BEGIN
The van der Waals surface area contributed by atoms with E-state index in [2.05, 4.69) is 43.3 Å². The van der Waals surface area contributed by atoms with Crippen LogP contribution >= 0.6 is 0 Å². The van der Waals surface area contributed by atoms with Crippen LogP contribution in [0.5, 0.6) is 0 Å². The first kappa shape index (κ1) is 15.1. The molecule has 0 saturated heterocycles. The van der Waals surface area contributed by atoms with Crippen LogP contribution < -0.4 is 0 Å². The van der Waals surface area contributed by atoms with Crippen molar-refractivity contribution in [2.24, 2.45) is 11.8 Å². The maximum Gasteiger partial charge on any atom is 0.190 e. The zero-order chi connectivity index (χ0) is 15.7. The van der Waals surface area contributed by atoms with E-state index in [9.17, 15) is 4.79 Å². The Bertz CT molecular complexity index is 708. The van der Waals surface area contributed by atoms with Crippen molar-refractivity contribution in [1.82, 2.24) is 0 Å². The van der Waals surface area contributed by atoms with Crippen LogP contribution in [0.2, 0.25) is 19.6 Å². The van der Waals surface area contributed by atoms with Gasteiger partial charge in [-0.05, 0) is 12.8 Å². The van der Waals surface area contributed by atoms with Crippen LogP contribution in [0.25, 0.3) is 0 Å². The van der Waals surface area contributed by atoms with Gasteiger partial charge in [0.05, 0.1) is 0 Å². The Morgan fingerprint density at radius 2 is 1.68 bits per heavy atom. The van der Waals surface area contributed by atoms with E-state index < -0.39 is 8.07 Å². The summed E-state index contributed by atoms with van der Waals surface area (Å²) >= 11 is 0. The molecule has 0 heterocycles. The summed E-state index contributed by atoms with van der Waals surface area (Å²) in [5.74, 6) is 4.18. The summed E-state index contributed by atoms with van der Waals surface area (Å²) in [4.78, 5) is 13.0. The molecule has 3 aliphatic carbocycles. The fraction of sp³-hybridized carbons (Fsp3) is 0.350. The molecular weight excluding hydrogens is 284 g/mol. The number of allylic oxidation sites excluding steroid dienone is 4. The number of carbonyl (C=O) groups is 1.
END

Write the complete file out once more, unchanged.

The van der Waals surface area contributed by atoms with E-state index in [2.05, 4.69) is 43.3 Å². The van der Waals surface area contributed by atoms with Crippen LogP contribution >= 0.6 is 0 Å². The van der Waals surface area contributed by atoms with Crippen LogP contribution in [0.5, 0.6) is 0 Å². The first kappa shape index (κ1) is 15.1. The molecule has 0 saturated heterocycles. The van der Waals surface area contributed by atoms with Crippen LogP contribution < -0.4 is 0 Å². The van der Waals surface area contributed by atoms with Crippen molar-refractivity contribution in [2.24, 2.45) is 11.8 Å². The maximum Gasteiger partial charge on any atom is 0.190 e. The zero-order chi connectivity index (χ0) is 15.7. The van der Waals surface area contributed by atoms with E-state index in [9.17, 15) is 4.79 Å². The Bertz CT molecular complexity index is 708. The van der Waals surface area contributed by atoms with Crippen molar-refractivity contribution in [1.82, 2.24) is 0 Å². The van der Waals surface area contributed by atoms with Crippen LogP contribution in [0.2, 0.25) is 19.6 Å². The van der Waals surface area contributed by atoms with Gasteiger partial charge in [-0.05, 0) is 12.8 Å². The van der Waals surface area contributed by atoms with Crippen LogP contribution in [0.25, 0.3) is 0 Å². The van der Waals surface area contributed by atoms with Gasteiger partial charge in [0.05, 0.1) is 0 Å². The Morgan fingerprint density at radius 2 is 1.68 bits per heavy atom. The van der Waals surface area contributed by atoms with E-state index < -0.39 is 8.07 Å². The summed E-state index contributed by atoms with van der Waals surface area (Å²) >= 11 is 0. The molecule has 0 heterocycles. The summed E-state index contributed by atoms with van der Waals surface area (Å²) in [5.74, 6) is 4.18. The summed E-state index contributed by atoms with van der Waals surface area (Å²) in [4.78, 5) is 13.0. The molecule has 3 aliphatic carbocycles. The fraction of sp³-hybridized carbons (Fsp3) is 0.350. The molecular weight excluding hydrogens is 284 g/mol. The number of allylic oxidation sites excluding steroid dienone is 4. The number of carbonyl (C=O) groups is 1.